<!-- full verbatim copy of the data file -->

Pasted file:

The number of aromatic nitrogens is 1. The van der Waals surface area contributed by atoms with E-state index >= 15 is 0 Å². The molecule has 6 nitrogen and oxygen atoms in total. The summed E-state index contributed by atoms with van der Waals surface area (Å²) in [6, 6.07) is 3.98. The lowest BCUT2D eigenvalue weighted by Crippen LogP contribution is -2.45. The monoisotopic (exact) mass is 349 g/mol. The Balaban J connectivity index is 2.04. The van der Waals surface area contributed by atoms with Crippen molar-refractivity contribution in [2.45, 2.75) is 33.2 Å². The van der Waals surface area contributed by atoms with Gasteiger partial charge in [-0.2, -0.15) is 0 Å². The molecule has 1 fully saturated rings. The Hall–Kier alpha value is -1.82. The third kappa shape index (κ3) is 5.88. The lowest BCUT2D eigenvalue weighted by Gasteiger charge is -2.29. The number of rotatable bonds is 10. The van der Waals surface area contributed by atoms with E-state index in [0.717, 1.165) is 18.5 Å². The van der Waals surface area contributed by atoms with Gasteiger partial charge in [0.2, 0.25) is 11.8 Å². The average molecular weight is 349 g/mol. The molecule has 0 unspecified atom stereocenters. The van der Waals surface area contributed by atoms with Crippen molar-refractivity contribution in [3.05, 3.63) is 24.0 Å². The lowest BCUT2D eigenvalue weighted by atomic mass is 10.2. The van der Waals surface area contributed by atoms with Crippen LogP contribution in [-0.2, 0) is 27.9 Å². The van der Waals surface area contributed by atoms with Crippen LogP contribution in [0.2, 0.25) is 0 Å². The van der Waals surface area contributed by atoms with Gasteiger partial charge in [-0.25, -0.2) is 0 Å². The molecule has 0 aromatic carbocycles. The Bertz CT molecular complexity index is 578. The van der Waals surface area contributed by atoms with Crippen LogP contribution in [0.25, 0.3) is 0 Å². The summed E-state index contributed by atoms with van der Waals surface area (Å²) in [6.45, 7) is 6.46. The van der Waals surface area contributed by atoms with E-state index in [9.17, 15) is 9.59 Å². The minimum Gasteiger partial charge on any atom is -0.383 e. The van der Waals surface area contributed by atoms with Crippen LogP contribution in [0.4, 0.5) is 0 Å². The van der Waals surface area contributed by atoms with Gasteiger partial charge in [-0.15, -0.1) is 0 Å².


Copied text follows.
The number of aromatic nitrogens is 1. The van der Waals surface area contributed by atoms with E-state index >= 15 is 0 Å². The molecule has 6 nitrogen and oxygen atoms in total. The summed E-state index contributed by atoms with van der Waals surface area (Å²) in [6, 6.07) is 3.98. The lowest BCUT2D eigenvalue weighted by Crippen LogP contribution is -2.45. The monoisotopic (exact) mass is 349 g/mol. The Balaban J connectivity index is 2.04. The van der Waals surface area contributed by atoms with Crippen molar-refractivity contribution in [2.45, 2.75) is 33.2 Å². The van der Waals surface area contributed by atoms with Gasteiger partial charge in [-0.2, -0.15) is 0 Å². The molecule has 1 fully saturated rings. The Hall–Kier alpha value is -1.82. The third kappa shape index (κ3) is 5.88. The lowest BCUT2D eigenvalue weighted by Gasteiger charge is -2.29. The number of rotatable bonds is 10. The van der Waals surface area contributed by atoms with E-state index in [0.717, 1.165) is 18.5 Å². The van der Waals surface area contributed by atoms with Gasteiger partial charge in [0.2, 0.25) is 11.8 Å². The average molecular weight is 349 g/mol. The molecule has 0 unspecified atom stereocenters. The van der Waals surface area contributed by atoms with Crippen molar-refractivity contribution in [3.05, 3.63) is 24.0 Å². The lowest BCUT2D eigenvalue weighted by atomic mass is 10.2. The van der Waals surface area contributed by atoms with Crippen LogP contribution in [-0.2, 0) is 27.9 Å². The van der Waals surface area contributed by atoms with Crippen LogP contribution in [0.2, 0.25) is 0 Å². The van der Waals surface area contributed by atoms with Gasteiger partial charge in [-0.25, -0.2) is 0 Å². The molecule has 0 aromatic carbocycles. The Bertz CT molecular complexity index is 578. The van der Waals surface area contributed by atoms with Crippen LogP contribution in [0.25, 0.3) is 0 Å². The summed E-state index contributed by atoms with van der Waals surface area (Å²) in [6.45, 7) is 6.46. The van der Waals surface area contributed by atoms with E-state index in [9.17, 15) is 9.59 Å². The minimum Gasteiger partial charge on any atom is -0.383 e. The van der Waals surface area contributed by atoms with Crippen LogP contribution in [0.4, 0.5) is 0 Å². The van der Waals surface area contributed by atoms with Gasteiger partial charge in [-0.15, -0.1) is 0 Å².